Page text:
Your Form 1098 for Mortgage Interest May Be Wrong

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This story hasn’t hit the mainstream media, yet, but as Tax Professionals we’re watching it closely.

Your Form 1098 may be wrong.

In this case, we’re talking about the straightforward Form 1098 that reports mortgage interest. Chase Bank gave hurricane victims the option of postponing 3 months’ worth of payments, with the agreement that the amount would be added to the end of their loan.

Great, some people took them up on it. The problem is that Chase didn’t do what they had offered to do but instead charged the interest on those payments in addition to regular interest and reported it on the 2018 Form 1098. This meant that for many mortgage holders they had little to no principal on their loan. Not only was the calculation wrong, but it meant they would pay MUCH MORE interest because the principal wasn’t properly reduced.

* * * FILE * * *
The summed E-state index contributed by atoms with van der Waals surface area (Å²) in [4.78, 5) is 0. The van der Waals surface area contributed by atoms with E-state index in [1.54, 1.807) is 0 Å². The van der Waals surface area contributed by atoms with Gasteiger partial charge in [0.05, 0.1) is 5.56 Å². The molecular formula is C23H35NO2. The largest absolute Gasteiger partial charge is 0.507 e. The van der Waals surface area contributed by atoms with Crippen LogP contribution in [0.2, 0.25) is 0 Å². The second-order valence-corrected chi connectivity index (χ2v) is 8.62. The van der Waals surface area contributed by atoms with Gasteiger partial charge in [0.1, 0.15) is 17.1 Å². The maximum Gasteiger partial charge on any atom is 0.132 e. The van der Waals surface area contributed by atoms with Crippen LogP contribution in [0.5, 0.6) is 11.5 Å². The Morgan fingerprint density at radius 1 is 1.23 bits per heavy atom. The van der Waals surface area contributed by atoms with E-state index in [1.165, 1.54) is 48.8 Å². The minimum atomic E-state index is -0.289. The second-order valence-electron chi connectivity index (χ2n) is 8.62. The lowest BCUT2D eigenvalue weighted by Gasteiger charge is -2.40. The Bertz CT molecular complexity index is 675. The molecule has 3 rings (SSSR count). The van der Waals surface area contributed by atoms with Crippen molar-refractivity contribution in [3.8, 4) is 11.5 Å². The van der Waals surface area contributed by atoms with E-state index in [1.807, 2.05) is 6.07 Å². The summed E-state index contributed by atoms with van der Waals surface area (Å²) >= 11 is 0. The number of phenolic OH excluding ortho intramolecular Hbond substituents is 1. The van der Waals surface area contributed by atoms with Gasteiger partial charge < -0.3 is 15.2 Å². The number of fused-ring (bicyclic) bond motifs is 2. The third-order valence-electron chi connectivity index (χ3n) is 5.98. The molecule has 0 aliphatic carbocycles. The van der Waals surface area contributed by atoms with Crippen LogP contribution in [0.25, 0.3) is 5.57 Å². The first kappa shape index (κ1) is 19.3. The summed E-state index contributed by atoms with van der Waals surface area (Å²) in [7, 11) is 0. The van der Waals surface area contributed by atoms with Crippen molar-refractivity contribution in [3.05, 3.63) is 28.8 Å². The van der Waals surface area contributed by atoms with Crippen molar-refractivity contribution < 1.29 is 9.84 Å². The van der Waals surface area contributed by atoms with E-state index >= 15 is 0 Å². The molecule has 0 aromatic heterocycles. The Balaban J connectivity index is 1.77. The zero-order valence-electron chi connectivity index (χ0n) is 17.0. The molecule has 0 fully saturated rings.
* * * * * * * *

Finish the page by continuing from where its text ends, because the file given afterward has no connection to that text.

Ask your Tax Professional to run a quick amortization on your Form 1098. Is it correct?

I talked about this during a recent Tax Minute:

You may also receive other forms of Form 1098:

Form 1098-C: This shows the details of donations of automobiles, boats and airplanes to charitable donations.

Form 1098-E: This reports the interest paid on qualified student loans during the tax year. The form is sent if you paid at least $600 in interest.

Form 1098-T: This provides information about post-secondary tuition and related fees during the year. This is prepared by the educational institution and be used to calculate education-related tax deductions and credits.

The best solution this year is to watch and recalculate all of your forms. The last-minute government shutdown and massive tax changes have resulted in a lot of confusion.

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